gybing. We have a block which clips onto the same spot on the rail and the
original block on the boom. However it has only a 2 part line which is two
metres longer than the original so that it comes back to the aft cockpit
winch via a small block to improve the lead. This enables us to shape the
sail from the cockpit without having to move the main traveller so far and
most importantly permits a totally controlled gybe in any conditions.
I hope this all gives you something to think about ! If you need any
addresses in NZ for the dinghy or cockpit seat pedestal please let me
know."





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Re: [Amel Yacht Owners] Annual Haul Out

kimberlt <kimberlt@...>
 

Stephan,
We just had our bottom done. It was sanded and we had 2 coats of pettit
ultima ablative paint applied. We used 5 gallons.
I also replaced the two lip seals for the bow thruster- one on the
thruster shaft and one in the thruster through hull opening and 3 spongy
inserts. You should also replace the wearing out bearing and the 3 seals
on the prop shaft and the sail drive oil. The zincs on the rudder and
the zinc and bearings on the weed cutter if you have one. Also, check
the screws in the rudder hinge.
Fair winds,
Eric
SM 376 kimberlite

-----Original Message-----
From: Stephan Regulinski [mailto:stephreg@...]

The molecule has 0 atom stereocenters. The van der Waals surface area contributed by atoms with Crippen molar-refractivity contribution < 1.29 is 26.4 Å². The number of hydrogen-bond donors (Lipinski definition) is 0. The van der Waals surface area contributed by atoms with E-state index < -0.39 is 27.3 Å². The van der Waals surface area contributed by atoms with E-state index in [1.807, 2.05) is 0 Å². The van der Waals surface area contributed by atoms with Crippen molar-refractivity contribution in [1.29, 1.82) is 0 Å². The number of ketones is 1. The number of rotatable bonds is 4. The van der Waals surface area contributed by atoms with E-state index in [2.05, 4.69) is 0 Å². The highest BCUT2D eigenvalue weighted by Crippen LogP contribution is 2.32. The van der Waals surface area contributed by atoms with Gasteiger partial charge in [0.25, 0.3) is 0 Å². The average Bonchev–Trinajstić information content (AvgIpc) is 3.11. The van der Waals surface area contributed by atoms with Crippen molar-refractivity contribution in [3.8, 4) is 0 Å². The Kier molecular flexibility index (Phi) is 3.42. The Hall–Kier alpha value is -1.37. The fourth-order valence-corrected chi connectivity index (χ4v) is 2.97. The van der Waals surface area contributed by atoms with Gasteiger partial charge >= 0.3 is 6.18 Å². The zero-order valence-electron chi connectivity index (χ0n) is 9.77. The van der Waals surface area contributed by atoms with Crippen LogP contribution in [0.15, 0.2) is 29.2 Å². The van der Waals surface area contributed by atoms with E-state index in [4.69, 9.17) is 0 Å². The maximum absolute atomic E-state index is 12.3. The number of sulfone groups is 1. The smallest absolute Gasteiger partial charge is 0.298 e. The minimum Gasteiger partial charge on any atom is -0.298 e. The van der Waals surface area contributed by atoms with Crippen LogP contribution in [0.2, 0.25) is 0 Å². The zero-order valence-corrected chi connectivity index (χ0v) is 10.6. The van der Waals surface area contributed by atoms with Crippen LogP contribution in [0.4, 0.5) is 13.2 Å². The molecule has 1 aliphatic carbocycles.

Sent: Friday, January 16, 2004 3:30 PM
To: amelyachtowners@...
Subject: [Amel Yacht Owners] Annual Haul Out

We are planning a haul out in the next several months. Can anyone
advise on basic bottom paint stuff?

1. How much bottom paint should we plan on buying?

2. How many coats are applied?

3. Is a prep coat of something required before bottom paint?

4. What surface prep is required?

Since we will not be in an Amel yard, I want to know how it is best
done, not what the local guy thinks!

I also understand that I should service the bow thruster, change the
seals and oil in the sail drive and check/replace the zincs. Am I
missing anything important?

Thanks for your help,

Stephan G. Regulinski
S/V Delos (SMM #303)


_____

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Annual Haul Out

Stephan Regulinski
 

We are planning a haul out in the next several months. Can anyone
advise on basic bottom paint stuff?

1. How much bottom paint should we plan on buying?

2. How many coats are applied?

3. Is a prep coat of something required before bottom paint?

4. What surface prep is required?

Since we will not be in an Amel yard, I want to know how it is best
done, not what the local guy thinks!

I also understand that I should service the bow thruster, change the
seals and oil in the sail drive and check/replace the zincs. Am I
missing anything important?

Thanks for your help,

Stephan G. Regulinski
S/V Delos (SMM #303)


Re: [Amel Yacht Owners] Fuel capacity

Michael Glass <mglass@...>
 

ff-----Original Message-----
[Michael Glass]

Take extra fuel. As much as possible. Although it depends on sea state and a multitude of other factors, I usually figure a range of about 700-800 miles to be conservative on a tank travelling at 2000-2001 rpm with the Volvo Penta diesel.


From: Anne and John Hollamby [mailto:hollamby@...]
Sent: Thursday, January 15, 2004 1:34 PM
To: amelyachtowners
Subject: [Amel Yacht Owners] Fuel capacity



Can anyone comment on the adequacy of the 600ltr fuel tank for long range
sailing, say for transoceanic trips lasting 2-4 weeks?

John and Anne Bali Hai SM 2000


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Re: [Amel Yacht Owners] Fuel capacity

Ian Shepherd <g4ljf@...>
 

Hi John & Anne,